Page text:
A collection of documents from World War II industrialist Oskar Schindler, including a letter he signed that paved the way for the rescue of more than 1,000 Jewish factory workers, has fetched more than $122,000 at an online auction.
The letter, dated Aug. 22, 1944, describes permission to move Schindler's enamelware factory and its workers from Krakow, Poland, to Czechoslovakia. Historians say that move allowed him to carry out the rescue chronicled in the movie "Schindler's List."
It's believed to be the first known document confirming the move.
RR Auction says one person, who wishes to remain anonymous, purchased all of the documents.
Last month, one of four original copies of Schindler's famous list was placed on eBay for auction at $3 million. The list got no bids.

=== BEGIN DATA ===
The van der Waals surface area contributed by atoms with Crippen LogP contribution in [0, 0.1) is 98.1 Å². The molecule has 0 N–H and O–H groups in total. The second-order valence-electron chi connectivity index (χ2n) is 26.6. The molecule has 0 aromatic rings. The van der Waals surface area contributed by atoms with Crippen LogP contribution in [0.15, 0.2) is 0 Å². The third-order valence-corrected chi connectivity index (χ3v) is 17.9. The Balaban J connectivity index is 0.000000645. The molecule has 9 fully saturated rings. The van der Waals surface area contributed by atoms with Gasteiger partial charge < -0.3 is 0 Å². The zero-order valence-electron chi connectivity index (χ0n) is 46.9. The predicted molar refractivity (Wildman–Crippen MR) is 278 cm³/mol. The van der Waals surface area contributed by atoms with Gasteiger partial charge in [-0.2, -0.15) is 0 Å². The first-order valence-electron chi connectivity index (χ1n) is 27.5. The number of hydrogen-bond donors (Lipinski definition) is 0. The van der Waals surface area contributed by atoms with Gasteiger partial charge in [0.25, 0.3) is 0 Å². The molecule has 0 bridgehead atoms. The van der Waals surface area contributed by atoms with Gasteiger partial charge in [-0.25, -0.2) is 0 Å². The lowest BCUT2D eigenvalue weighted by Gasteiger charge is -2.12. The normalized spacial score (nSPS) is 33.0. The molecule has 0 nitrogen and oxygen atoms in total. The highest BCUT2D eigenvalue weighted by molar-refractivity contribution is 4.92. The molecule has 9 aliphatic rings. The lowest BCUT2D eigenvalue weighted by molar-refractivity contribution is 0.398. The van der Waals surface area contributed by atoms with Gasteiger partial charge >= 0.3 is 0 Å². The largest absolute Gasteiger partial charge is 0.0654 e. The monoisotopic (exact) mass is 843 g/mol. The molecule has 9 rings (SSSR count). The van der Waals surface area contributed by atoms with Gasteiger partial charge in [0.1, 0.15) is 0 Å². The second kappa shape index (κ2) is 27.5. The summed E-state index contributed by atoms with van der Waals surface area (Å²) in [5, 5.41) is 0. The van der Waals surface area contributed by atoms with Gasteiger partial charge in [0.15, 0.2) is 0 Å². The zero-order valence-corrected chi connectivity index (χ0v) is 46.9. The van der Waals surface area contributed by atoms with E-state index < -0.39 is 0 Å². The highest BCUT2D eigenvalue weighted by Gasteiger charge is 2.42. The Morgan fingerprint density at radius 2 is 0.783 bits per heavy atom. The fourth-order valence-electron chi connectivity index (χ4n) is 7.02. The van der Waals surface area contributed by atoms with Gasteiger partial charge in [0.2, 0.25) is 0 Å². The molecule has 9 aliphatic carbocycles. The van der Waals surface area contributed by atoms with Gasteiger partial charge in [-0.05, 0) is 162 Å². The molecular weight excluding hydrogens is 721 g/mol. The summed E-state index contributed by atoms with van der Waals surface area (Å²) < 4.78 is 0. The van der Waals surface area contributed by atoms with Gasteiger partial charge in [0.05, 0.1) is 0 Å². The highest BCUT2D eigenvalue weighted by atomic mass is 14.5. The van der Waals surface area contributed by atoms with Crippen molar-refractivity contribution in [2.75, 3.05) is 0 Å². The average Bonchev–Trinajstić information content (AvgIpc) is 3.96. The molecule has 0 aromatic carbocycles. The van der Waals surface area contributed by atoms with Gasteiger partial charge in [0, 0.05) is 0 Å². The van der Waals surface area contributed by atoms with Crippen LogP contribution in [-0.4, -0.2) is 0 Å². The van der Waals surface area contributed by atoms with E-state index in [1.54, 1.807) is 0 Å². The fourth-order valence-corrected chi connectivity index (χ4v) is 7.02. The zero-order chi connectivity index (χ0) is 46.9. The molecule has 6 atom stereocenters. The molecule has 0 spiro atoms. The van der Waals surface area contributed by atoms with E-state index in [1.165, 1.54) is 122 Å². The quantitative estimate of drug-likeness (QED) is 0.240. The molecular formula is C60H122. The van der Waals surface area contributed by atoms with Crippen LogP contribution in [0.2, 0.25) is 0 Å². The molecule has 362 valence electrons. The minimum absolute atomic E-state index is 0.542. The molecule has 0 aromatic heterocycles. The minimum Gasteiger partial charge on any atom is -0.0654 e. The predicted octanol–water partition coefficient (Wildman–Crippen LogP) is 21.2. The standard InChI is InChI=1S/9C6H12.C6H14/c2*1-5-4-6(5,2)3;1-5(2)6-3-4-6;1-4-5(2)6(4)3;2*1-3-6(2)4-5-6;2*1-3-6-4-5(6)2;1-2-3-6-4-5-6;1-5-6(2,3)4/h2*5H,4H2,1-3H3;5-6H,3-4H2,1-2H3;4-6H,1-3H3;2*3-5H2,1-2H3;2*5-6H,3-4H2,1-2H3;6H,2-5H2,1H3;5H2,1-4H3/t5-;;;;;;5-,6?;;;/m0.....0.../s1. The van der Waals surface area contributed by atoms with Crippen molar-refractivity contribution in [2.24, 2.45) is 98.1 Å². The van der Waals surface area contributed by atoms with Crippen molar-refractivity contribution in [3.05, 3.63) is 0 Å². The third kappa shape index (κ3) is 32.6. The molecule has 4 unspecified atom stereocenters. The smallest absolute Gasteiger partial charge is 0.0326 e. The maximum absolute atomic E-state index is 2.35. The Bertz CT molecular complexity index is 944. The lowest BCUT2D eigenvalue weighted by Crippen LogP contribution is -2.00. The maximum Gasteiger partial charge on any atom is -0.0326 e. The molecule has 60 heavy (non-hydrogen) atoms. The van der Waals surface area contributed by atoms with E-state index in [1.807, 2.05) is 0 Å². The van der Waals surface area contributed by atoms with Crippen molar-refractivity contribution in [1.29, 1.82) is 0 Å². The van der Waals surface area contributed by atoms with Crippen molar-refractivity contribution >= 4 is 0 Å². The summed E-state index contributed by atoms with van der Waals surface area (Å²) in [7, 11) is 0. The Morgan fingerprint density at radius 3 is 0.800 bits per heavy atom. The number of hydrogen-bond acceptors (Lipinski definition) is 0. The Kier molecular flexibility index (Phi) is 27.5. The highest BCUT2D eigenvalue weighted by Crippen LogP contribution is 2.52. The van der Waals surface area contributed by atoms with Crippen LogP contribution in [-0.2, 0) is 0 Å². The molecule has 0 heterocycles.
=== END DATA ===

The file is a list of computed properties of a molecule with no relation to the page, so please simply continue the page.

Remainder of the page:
The list that was up for auction contains 801 male names and is dated April 8, 1945, ABC News reported:
David Crowe, a Holocaust historian and the author of the book, "Oskar Schindler: The Untold Account of His Life, Wartime Activities, and the True Story Behind the List," said that the date of the list may be one reason it did not receive any bids.
Crowe said that the film depicted the first two lists ever created, in the fall of 1944. He only views those lists as the "lists of life," as they are called in the film. The subsequent lists -- including this one -- were simply updates of the original lists. They are not worth $3 million, he said.